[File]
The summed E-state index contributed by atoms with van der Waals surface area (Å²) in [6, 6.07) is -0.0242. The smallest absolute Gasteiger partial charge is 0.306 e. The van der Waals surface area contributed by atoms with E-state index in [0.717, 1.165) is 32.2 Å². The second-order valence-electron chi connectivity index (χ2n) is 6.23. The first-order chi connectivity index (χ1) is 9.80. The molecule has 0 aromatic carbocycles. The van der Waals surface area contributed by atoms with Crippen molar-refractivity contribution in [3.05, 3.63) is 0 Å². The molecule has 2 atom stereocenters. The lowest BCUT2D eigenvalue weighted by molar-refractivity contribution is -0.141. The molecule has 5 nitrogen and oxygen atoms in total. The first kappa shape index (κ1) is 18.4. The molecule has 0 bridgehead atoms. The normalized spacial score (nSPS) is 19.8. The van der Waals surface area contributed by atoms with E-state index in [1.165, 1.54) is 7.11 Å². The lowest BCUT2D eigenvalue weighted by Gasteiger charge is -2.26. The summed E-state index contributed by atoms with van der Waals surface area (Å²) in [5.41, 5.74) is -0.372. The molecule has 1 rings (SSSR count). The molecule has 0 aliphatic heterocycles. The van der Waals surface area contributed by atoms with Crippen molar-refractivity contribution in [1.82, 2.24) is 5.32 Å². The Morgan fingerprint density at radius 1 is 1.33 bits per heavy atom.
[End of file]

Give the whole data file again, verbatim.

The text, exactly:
The summed E-state index contributed by atoms with van der Waals surface area (Å²) in [6, 6.07) is -0.0242. The smallest absolute Gasteiger partial charge is 0.306 e. The van der Waals surface area contributed by atoms with E-state index in [0.717, 1.165) is 32.2 Å². The second-order valence-electron chi connectivity index (χ2n) is 6.23. The first-order chi connectivity index (χ1) is 9.80. The molecule has 0 aromatic carbocycles. The van der Waals surface area contributed by atoms with Crippen molar-refractivity contribution in [3.05, 3.63) is 0 Å². The molecule has 2 atom stereocenters. The lowest BCUT2D eigenvalue weighted by molar-refractivity contribution is -0.141. The molecule has 5 nitrogen and oxygen atoms in total. The first kappa shape index (κ1) is 18.4. The molecule has 0 bridgehead atoms. The normalized spacial score (nSPS) is 19.8. The van der Waals surface area contributed by atoms with E-state index in [1.165, 1.54) is 7.11 Å². The lowest BCUT2D eigenvalue weighted by Gasteiger charge is -2.26. The summed E-state index contributed by atoms with van der Waals surface area (Å²) in [5.41, 5.74) is -0.372. The molecule has 1 rings (SSSR count). The molecule has 0 aliphatic heterocycles. The van der Waals surface area contributed by atoms with Crippen molar-refractivity contribution in [1.82, 2.24) is 5.32 Å². The Morgan fingerprint density at radius 1 is 1.33 bits per heavy atom.